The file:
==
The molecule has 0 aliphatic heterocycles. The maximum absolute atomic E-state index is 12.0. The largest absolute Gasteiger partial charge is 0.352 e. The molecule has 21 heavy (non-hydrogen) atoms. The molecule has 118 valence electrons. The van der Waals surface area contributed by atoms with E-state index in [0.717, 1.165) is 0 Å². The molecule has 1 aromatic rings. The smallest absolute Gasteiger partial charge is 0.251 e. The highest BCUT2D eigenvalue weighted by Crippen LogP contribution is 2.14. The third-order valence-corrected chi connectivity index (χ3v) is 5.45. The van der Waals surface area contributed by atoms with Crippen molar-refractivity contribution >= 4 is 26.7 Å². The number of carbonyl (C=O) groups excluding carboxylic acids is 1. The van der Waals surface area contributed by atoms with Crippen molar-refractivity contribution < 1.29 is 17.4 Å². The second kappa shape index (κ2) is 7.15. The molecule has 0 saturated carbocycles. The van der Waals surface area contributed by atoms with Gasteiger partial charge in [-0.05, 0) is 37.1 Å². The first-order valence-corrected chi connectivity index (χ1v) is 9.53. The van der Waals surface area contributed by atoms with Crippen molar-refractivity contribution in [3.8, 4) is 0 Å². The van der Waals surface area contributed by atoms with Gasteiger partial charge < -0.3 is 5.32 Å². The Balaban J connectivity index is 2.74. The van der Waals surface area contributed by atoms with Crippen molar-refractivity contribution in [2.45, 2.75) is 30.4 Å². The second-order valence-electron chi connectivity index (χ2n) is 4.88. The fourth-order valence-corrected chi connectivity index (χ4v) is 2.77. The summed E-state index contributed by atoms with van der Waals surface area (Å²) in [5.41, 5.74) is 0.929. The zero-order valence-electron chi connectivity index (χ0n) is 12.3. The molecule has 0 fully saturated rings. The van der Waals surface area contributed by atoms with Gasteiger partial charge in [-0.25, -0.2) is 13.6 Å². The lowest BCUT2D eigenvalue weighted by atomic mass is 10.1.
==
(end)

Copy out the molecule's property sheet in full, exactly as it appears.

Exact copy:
The molecule has 0 aliphatic heterocycles. The maximum absolute atomic E-state index is 12.0. The largest absolute Gasteiger partial charge is 0.352 e. The molecule has 21 heavy (non-hydrogen) atoms. The molecule has 118 valence electrons. The van der Waals surface area contributed by atoms with E-state index in [0.717, 1.165) is 0 Å². The molecule has 1 aromatic rings. The smallest absolute Gasteiger partial charge is 0.251 e. The highest BCUT2D eigenvalue weighted by Crippen LogP contribution is 2.14. The third-order valence-corrected chi connectivity index (χ3v) is 5.45. The van der Waals surface area contributed by atoms with Crippen molar-refractivity contribution >= 4 is 26.7 Å². The number of carbonyl (C=O) groups excluding carboxylic acids is 1. The van der Waals surface area contributed by atoms with Crippen molar-refractivity contribution < 1.29 is 17.4 Å². The second kappa shape index (κ2) is 7.15. The molecule has 0 saturated carbocycles. The van der Waals surface area contributed by atoms with Gasteiger partial charge in [-0.05, 0) is 37.1 Å². The first-order valence-corrected chi connectivity index (χ1v) is 9.53. The van der Waals surface area contributed by atoms with Crippen molar-refractivity contribution in [3.8, 4) is 0 Å². The van der Waals surface area contributed by atoms with Gasteiger partial charge < -0.3 is 5.32 Å². The Balaban J connectivity index is 2.74. The van der Waals surface area contributed by atoms with Crippen molar-refractivity contribution in [2.45, 2.75) is 30.4 Å². The second-order valence-electron chi connectivity index (χ2n) is 4.88. The fourth-order valence-corrected chi connectivity index (χ4v) is 2.77. The summed E-state index contributed by atoms with van der Waals surface area (Å²) in [5.41, 5.74) is 0.929. The zero-order valence-electron chi connectivity index (χ0n) is 12.3. The molecule has 0 fully saturated rings. The van der Waals surface area contributed by atoms with Gasteiger partial charge in [-0.25, -0.2) is 13.6 Å². The lowest BCUT2D eigenvalue weighted by atomic mass is 10.1.